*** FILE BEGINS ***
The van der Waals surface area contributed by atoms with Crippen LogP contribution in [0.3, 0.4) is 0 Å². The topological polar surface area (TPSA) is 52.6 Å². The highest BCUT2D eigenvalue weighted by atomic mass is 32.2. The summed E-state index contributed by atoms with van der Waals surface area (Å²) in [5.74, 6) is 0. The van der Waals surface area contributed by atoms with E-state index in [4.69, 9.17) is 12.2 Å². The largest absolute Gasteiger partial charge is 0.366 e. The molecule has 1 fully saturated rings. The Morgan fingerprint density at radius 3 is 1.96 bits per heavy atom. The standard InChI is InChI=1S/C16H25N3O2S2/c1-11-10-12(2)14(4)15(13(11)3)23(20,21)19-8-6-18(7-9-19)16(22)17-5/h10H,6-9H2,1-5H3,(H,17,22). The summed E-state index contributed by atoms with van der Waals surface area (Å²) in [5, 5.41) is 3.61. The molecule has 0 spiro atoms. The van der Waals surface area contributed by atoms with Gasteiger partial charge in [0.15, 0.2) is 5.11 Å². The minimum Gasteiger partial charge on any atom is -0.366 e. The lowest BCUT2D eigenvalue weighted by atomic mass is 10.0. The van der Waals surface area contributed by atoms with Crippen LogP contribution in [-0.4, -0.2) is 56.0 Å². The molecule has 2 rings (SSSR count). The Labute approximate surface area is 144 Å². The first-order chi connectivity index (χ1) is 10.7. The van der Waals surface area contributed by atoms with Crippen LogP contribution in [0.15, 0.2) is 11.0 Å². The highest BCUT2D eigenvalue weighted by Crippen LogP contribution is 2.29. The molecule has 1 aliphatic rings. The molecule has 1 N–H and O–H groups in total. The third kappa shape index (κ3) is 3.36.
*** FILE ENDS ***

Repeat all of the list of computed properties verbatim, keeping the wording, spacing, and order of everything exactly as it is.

The van der Waals surface area contributed by atoms with Crippen LogP contribution in [0.3, 0.4) is 0 Å². The topological polar surface area (TPSA) is 52.6 Å². The highest BCUT2D eigenvalue weighted by atomic mass is 32.2. The summed E-state index contributed by atoms with van der Waals surface area (Å²) in [5.74, 6) is 0. The van der Waals surface area contributed by atoms with E-state index in [4.69, 9.17) is 12.2 Å². The largest absolute Gasteiger partial charge is 0.366 e. The molecule has 1 fully saturated rings. The Morgan fingerprint density at radius 3 is 1.96 bits per heavy atom. The standard InChI is InChI=1S/C16H25N3O2S2/c1-11-10-12(2)14(4)15(13(11)3)23(20,21)19-8-6-18(7-9-19)16(22)17-5/h10H,6-9H2,1-5H3,(H,17,22). The summed E-state index contributed by atoms with van der Waals surface area (Å²) in [5, 5.41) is 3.61. The molecule has 0 spiro atoms. The van der Waals surface area contributed by atoms with Gasteiger partial charge in [0.15, 0.2) is 5.11 Å². The minimum Gasteiger partial charge on any atom is -0.366 e. The lowest BCUT2D eigenvalue weighted by atomic mass is 10.0. The van der Waals surface area contributed by atoms with Crippen LogP contribution in [-0.4, -0.2) is 56.0 Å². The molecule has 2 rings (SSSR count). The Labute approximate surface area is 144 Å². The first-order chi connectivity index (χ1) is 10.7. The van der Waals surface area contributed by atoms with Crippen LogP contribution in [0.15, 0.2) is 11.0 Å². The highest BCUT2D eigenvalue weighted by Crippen LogP contribution is 2.29. The molecule has 1 aliphatic rings. The molecule has 1 N–H and O–H groups in total. The third kappa shape index (κ3) is 3.36.